Some are born unlucky, others achieve lucklessness, while others have luck stripped from them. Class 1-7 of Tennomifume Academy is filled with these poor and unfortunate souls - students who live constantly with the effects of their own negative karma. Can they ever find happiness?

The Lowdown

Ruri Hibarigaoka just wants to have a normal high school life. However, that all changes when she learns that the small misfortunes that plague her existence are not just mere random chance, but a permanent state of bad luck. Now surrounded by the equally unfortunate, she quickly becomes friends with the perpetually frail Botan, and the overly optimistic, if complete trainwreck-of-luck Anne. It’s now up to the three of them to see if they can manage making it through their school life, even when it seems like just a series of unfortunate events.

How Was It?

Anne Happy, if you haven’t figured it out by now, is a comedy-slice of life series in the “cute-highschool-girls” style. However, the main twist which separates it from the rest of its genre-peers is that Anne Happy’s “cute-things” are consistently of the tragic variety. Although this premise is nothing unique, it is nonetheless put through its paces in the series with the entire main cast dealing with this serious lack of luck. Within this main cast, a number of various forms of ill luck and misfortune are used for their comedic potential, and this nicely avoids being overly repetitive from character to character. This was accomplished by the series injecting embedding into each character their own brand of misfortune which played into their character archetypes, allowing the characters to clash over their mutually exclusive kinds of ill luck.


In a writing sense this use of “misfortune’s” many comedic facets is what keeps it fresh as a premise, elevating many of the characters above the initial archetypes. An example is that Anne may be air-headed and over-excitable and a klutz, but it is her absorption of Murphy’s Law into her very being that really makes her stand out. However it is this one point that while being the series’ strength also hides one of its weaknesses: for while the characters are amusing, but I found their characterization beyond their surface misfortune to be somewhat lacking. While I found this funny, I hope that future volumes delve into the “characters” further.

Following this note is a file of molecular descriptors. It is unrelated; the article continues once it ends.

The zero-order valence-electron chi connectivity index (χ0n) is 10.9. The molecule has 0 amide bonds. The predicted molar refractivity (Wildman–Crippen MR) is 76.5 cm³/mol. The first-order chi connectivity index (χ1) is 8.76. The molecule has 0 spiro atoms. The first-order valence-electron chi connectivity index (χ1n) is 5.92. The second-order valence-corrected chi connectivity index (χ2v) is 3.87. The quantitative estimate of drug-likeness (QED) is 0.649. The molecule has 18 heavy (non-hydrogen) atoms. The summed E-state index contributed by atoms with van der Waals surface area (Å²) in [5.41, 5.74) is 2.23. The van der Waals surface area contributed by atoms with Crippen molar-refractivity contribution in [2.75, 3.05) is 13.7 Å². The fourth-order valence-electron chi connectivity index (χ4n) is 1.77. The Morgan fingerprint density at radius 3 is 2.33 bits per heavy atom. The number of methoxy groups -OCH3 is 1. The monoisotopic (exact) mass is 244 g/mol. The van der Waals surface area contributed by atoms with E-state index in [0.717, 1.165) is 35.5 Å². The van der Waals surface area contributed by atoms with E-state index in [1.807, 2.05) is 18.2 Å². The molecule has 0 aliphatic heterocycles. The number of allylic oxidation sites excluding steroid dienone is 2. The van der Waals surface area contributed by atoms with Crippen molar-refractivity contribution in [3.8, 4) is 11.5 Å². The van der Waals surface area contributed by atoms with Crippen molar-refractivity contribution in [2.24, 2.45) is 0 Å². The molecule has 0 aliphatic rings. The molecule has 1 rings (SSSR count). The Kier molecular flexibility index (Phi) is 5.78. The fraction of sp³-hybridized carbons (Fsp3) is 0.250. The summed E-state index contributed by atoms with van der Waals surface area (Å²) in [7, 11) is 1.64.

On the whole, I found Anne Happy to be an enjoyably entertaining read with a number of the jokes hitting the mark for me satisfyingly. One of the benefits of this series is that the series’ conventional setting and unconventional tone allows it to make new and interesting jokes in what would otherwise be “cliche” anime-school scenes, like the girls physical exams or eating lunch together. That said, not every joke is a home run, and there are a couple of jokes that noticeably fall flat simply due to their extreme reliance on Japanese social norms. Gags such as the names the main characters call each other by, while understandable to those with moderate knowledge of Japanese customs, doesn’t read off the page that well to westerners (or at least not to me). A few other panels also have some unusually phrased jokes that just pulled me out of the experience. I can’t tell if this was a translation or an original text issue, but either way a couple places just didn’t sit right with me.


If there’s one redeeming quality though, it is the art. Anne Happy is full of beautiful detailed art, full of stellar effect-works, making every page visually stimulating. Not every page is memorable, but moment to moment it is at least always keeps your attention.

Final Thoughts

Anne Happy Vol 1 is a good start for this series. It was enjoyable start to finish, with beautiful artwork, and some unconventional and surprising jokes. I did however found it lacking those outright hysterical moments that make a series like this outstanding. As long as the mangaka keeps finding new ways to use the central premise, while fleshing out the characters, I think it will continue to do well. I don’t think this volume is no happy accident, but i do think it has room to grow to be truly inspiring comedy.


What do our scores mean?

Anne Happy Vol. 1 was published by Yen Press on May 24, 2016 and translated by Amanda Haley. Originally published in Manga Time Kirara Forward . Volume 2 releases in English on August 30, 2016 .


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